In the first half of the twentieth century, a strange illness attacked children seemingly at random, its cause unknown. The illness was known as acrodynia, or Pink Disease. Affected children developed pain in their hands and feet; their noses and hands turned pink, they became moody and unstable and they failed to thrive. Pink Disease was a difficult illness to diagnose and for decades its cause evaded medical scrutiny. Some suggested the disease was caused by a virus that infected the brain. Others thought that a bad diet might be the problem. The illness was present in all developed countries, baffling parents and doctors alike.
Finally in 1953 the cause was ascertained. Pink Disease was caused — probably solely and entirely — by mercury, which incredibly was being used in infant toothing powders among other things.
One factor that had made mercury particularly difficult to trace as the cause was the fact that there appeared to be no relation between blood mercury levels or known mercury intake and the appearance of the disease. The only thing that was clear was that a child who had been exposed to mercury had a greatly-raised chance of developing Pink Disease.
Even outright death caused by mercury followed an unpredictable pattern. It was noted that among people receiving mercury injections as a diuretic, a small number of people would literally drop dead — but not on the first injection. A person might receive many injections with no apparent ill-effect, until eventually an injection would kill them.
Hard to Avoid
Mercury is still used in dental filling throughout most of the world today. It seems to cause few problems. And yet, mercury is a known toxin; mercury damages the brain, impairing the senses and reasoning ability, as well as affecting many other organs.
Even more disturbing is the fact that mercury is widely present in the fish we eat. Various industrial activities, including gold mining, and battery and energy-saving lamp manufacture, have led to mercury being spread throughout the oceans, where it has entered the marine food chain. Fish near the top of the food chain concentrate mercury in their bodies; levels can become so astonishingly high that a single fish can cause outright mercury poisoning. Consumption of large amounts of certain kinds of fish is now believed to be linked to heart disease; a deeply ironic fact given that scientists were — until quite recently — actually recommending that people at a lot of fish to protect from heart disease.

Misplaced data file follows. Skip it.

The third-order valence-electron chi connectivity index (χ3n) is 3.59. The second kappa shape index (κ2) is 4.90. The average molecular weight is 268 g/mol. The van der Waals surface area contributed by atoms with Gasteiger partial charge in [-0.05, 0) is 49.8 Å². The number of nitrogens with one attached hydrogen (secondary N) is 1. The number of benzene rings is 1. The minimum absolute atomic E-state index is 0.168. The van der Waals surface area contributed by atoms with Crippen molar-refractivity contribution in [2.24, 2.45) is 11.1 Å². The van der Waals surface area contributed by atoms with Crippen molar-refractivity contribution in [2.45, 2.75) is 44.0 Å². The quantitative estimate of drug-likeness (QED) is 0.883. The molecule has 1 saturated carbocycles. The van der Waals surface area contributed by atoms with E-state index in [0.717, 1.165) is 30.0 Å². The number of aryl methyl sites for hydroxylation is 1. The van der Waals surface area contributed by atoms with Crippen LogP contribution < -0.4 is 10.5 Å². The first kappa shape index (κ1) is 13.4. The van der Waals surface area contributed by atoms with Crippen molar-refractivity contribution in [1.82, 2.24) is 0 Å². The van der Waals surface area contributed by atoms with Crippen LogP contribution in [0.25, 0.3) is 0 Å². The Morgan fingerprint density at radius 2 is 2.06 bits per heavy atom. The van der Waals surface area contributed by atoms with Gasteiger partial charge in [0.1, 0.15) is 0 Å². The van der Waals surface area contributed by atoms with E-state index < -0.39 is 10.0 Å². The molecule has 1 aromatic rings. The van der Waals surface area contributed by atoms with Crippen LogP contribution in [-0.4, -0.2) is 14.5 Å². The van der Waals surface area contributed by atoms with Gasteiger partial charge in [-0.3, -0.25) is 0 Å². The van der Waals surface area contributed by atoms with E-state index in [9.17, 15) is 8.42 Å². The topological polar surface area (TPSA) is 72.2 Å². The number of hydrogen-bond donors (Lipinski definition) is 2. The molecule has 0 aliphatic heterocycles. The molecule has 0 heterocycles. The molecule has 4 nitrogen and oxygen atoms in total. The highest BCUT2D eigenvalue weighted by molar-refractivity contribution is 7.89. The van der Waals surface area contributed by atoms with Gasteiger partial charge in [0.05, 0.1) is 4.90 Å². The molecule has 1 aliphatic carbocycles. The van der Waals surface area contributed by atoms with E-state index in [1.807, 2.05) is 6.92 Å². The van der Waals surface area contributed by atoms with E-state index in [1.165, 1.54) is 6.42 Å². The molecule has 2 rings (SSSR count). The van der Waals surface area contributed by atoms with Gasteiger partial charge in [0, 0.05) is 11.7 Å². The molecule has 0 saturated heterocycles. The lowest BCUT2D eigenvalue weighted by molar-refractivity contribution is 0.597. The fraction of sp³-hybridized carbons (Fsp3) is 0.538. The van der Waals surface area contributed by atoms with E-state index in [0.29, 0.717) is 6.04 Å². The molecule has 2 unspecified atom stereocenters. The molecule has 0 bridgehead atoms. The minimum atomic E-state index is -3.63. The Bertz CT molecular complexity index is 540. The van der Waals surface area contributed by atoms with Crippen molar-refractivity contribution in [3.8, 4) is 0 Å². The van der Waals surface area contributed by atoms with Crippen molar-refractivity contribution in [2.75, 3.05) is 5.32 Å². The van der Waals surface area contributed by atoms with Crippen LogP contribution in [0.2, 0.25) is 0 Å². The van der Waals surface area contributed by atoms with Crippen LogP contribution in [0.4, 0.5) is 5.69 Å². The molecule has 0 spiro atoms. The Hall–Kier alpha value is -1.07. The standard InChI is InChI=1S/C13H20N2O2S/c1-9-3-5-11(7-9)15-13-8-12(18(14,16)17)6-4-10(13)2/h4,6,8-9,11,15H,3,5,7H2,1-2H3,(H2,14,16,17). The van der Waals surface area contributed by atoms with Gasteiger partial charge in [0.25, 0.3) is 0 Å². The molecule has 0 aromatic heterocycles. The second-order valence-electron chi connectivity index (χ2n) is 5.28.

We know that mercury is widely present in our food and environment and even in our mouths, and we know that blood levels do not correspond directly to symptoms of poisoning. While some studies attempt to correlate fish consumption with known illnesses, for the most part we can only guess what harm mercury does to us — but we may be sure that it does do some harm.
Possibly the Greatest Mystery in Neurology
One intriguing possibility is that mercury is a cause of multiple sclerosis, or MS. MS is one of the most common neurological disorders, affecting roughly one in a thousand people in the USA and much of Europe. The illness usually starts slowly, causing numbness in the face and hands, muscular weakness, problems with balance and eyesight, and unstable moods. Many victims of MS eventually require a wheelchair to get around.
The proximate cause of MS is known; the nerves that conduct signals from our brain to our body and from our body to our brain are coated with a fatty substance called myelin, which acts much like the plastic insulation on electrical cables. In MS this insulation becomes eroded, meaning the nerves can no longer do their job effectively.
Since the brain contains huge numbers of such nerves, much of the brain is made up of myelin. In MS, the myelin and associated tissues in the brain become inflamed and develop ‘scars’ — actually soft areas that are depleted of myelin and do not function effectively.
The ultimate cause of MS, however, is completely unknown. No-one knows what causes myelin to become inflamed. Some suspect that a virus causes the immune system to attack nerve tissue; others argue that the immune system is not involved directly in MS, but merely tries ineffectually to clear up damage that has already been done.
Interestingly, mercury is known to damage myelin and to disrupt myelin growth in children. Could mercury be the cause of MS?
Unfortunately, it is possible to construct equally plausible-sounding explanations as to why various other substances or organisms could cause MS. MS may even have many causes — myelin disruption merely being the common factor.
Nevertheless, to allow such a toxic and unpredictably dangerous substance to build up in our environment in this way seems like a surefire recipe for disaster. While the world worries itself about a non-toxic, harmless gas called carbon dioxide causing global warming — in the middle of an interglacial period in the quaternary ice age, no less — dangerous chemicals like mercury are being allowed to flow into the environment all but unchecked.
THE CAUSES OF PINK DISEASE (A really fascinating article on the history of Pink Disease!)
UPDATE: I just discovered this. Someone else called Squiffy, who blogs to raise money for multiple sclerosis resources. Check it out!